Machine Learning Under Distributional Shifts and Data Scarcity for Biomedical Applications
Tuesday, October 22, 2019
3:30PM – 5PM
Although deep neural networks have emerged as state-of-the-art approaches for multiple medical image analysis, there are several fundamental challenges that prevent them from achieving their full potential. The first problem is the lack of training data. Deep neural networks often require a large number of labeled training examples to achieve superior accuracy over traditional machine learning algorithms or match human performance. For example, it takes more than 100,000 clinically labeled images obtained from multiple medical institutions for deep networks to match human dermatologist’s diagnostic accuracy. While crowdsourcing services provide an efficient way to create labels for natural images or texts, they are usually not appropriate for medical data which have high privacy standards and require significant medical/biological knowledge that most crowdsourcing workers do not possess. Asking domain experts to annotate the data is expensive and inefficient, therefore, often unable to produce a sufficient number of labels for deep networks to flourish. How to effectively deal with the problem of data scarcity remains an open research question. The second challenge is domain shift, caused by the difference in the conditions, or domains, under which the systems were developed and those in which we use the systems. A broad range of important medical and healthcare applications must constantly cope with changing distributions of the input data. Examples of such cases include: classifying lung nodules in normal Computed Tomography (CT) scans while algorithms are trained for low-dose CT scans, detecting skin lesions in Asian patients while available algorithms are instead optimized for Caucasian patients, segmenting organs of interest from magnetic resonance images (MRI) when segmentation algorithms are trained on CT scans and radiographs. Although retraining machine learning systems can significantly improve their accuracy in these situations, it is not always possible to obtain enough labeled training data due to practical constraints. In particular, doctors cannot delay treatments for a month to collect data and retrain tumor detection and segmentation algorithms. Domain shift was one of the main reasons why in 2017 the multimillion-dollar project between MD Anderson Cancer Center and IBM Watson failed to deliver the promise of revolutionizing cancer care using machine learning. In this talk, I will discuss several approaches for dealing with these two challenges when developing machine learning and artificial intelligence models. They include hierarchical sparse modeling, data-efficient deep network architectures, cross-modality image synthesis, and domain-adaptive learning algorithms. Experimental results on important biomedical applications such as lung nodule detection, brain cell segmentation, and cellular apoptotic classification will be presented to validate the effectiveness of our approaches.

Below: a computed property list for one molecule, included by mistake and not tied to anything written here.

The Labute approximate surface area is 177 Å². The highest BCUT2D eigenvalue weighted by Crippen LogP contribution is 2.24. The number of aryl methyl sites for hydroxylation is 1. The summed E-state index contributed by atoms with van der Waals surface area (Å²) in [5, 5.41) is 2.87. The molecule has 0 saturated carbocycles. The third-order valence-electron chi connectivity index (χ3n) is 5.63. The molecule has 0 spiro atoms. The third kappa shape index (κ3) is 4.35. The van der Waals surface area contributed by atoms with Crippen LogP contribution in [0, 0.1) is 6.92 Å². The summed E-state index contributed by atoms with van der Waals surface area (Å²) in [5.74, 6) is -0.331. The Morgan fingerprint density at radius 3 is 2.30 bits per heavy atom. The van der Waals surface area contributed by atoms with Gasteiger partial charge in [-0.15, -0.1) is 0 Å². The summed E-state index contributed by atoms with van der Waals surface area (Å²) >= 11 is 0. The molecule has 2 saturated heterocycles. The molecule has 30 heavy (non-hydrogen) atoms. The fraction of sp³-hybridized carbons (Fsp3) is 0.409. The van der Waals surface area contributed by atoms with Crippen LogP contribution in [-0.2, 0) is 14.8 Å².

Dr. Hien Van Nguyen is an Assistant Professor in the Department of Electrical and Computer Engineering, the University of Houston (UH). He received his Ph.D. from the University of Maryland at College Park (2013), and B.S. degree from the National University of Singapore (2007) under Singaporean Ministry of Foreign Affairs Scholarship. Prior to UH, he was a Research Scientist at Siemens Corporate Research, and a senior research scientist at Uber Self-Driving Car Division. He has co-authored 40+ peer-reviewed articles and 10+ U.S. patents. His research has been funded by NSF, NIH, and startup companies. His work on machine learning for medical diagnosis was featured as a Great Innovative Idea by the Computing Research Association.
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